We met Bobby Sherlock in Ucluelet on the West Coast of Vancouver Island onboard his Hunter 340, Pegasus, near British Columbia’s Barkley Sound. The Broken Group Islands would be our home, for the five of us, for the next few days. The Broken Group Islands are located are on the West Coast of Vancouver Island, in an area known as Barkley Sound and are only accessible by boat.
With fishing licenses in hand, and after a thorough tour of the boat, we talked with our skipper about the evolution of his unique Ocean Harvest Cruise. It seems like a natural fit for Bobby to lead such an adventure, with his education in outdoor adventure training and having cooked in professional kitchens since he was 15 years old.
Some may say that the sailing experience of monohulls versus catamarans is as different as chalk & cheese. Until recently, Frank (my husband) and I never gave much thought to catamarans. We rarely saw them over the years of monohull sailing on the West Coast. However, they’re very popular in warmer water destinations, especially the Caribbean. When we were presented with the option to sail on a catamaran for an autumn Desolation Sound Flotilla (organized by Cooper Boating, Vancouver), it intrigued us – What is catamaran sailing all about? We wanted to find out for ourselves. Our curiosity peaked further when we learned the catamaran or ‘cat’ was a luxurious 40’ Lagoon 400!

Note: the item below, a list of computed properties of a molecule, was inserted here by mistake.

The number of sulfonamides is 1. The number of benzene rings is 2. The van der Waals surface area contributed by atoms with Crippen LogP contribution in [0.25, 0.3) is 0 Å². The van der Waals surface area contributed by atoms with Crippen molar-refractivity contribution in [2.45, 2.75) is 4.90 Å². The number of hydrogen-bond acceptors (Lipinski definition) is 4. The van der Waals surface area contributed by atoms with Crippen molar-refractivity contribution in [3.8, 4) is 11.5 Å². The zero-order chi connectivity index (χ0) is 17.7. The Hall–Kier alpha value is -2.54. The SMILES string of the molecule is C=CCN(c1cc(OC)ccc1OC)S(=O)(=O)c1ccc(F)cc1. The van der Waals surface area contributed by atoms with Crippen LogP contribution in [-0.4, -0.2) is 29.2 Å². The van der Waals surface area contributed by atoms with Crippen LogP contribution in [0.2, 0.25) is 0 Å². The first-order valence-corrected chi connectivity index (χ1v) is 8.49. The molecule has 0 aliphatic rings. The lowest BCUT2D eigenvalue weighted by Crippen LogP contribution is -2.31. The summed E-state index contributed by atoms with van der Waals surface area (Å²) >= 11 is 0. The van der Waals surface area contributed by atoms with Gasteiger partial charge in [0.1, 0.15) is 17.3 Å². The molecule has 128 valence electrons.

Cruisers who venture north of the BC coast’s major tidal rapids quickly learn that they’re not in Kansas anymore. The big passes not only divide the popular cruising grounds to the south from the less-travelled country to the north. They are gateways between the “civilized” south – where humans are in charge – and the “wild kingdom” that is home to some of North America’s most formidable wildlife.
However, the drive was such an exhausting part of the journey, it had the reverse effect of stress relief. That was when we finally realized our calling to transition into boating. Our first boat was to be big enough to sleep on and to entertain our family and friends.
Morning. Thompson Island on Lake Superior. Fourteen nautical miles out of Thunder Bay.
This begins on Day Two because we cast off yesterday and conditions precluded time spent below deck with my nose buried in “Frodo’s” logbook: co-operative winds, scenery that could make a politician cry, waves decorating cobalt waters that glittered like jewels in a crown.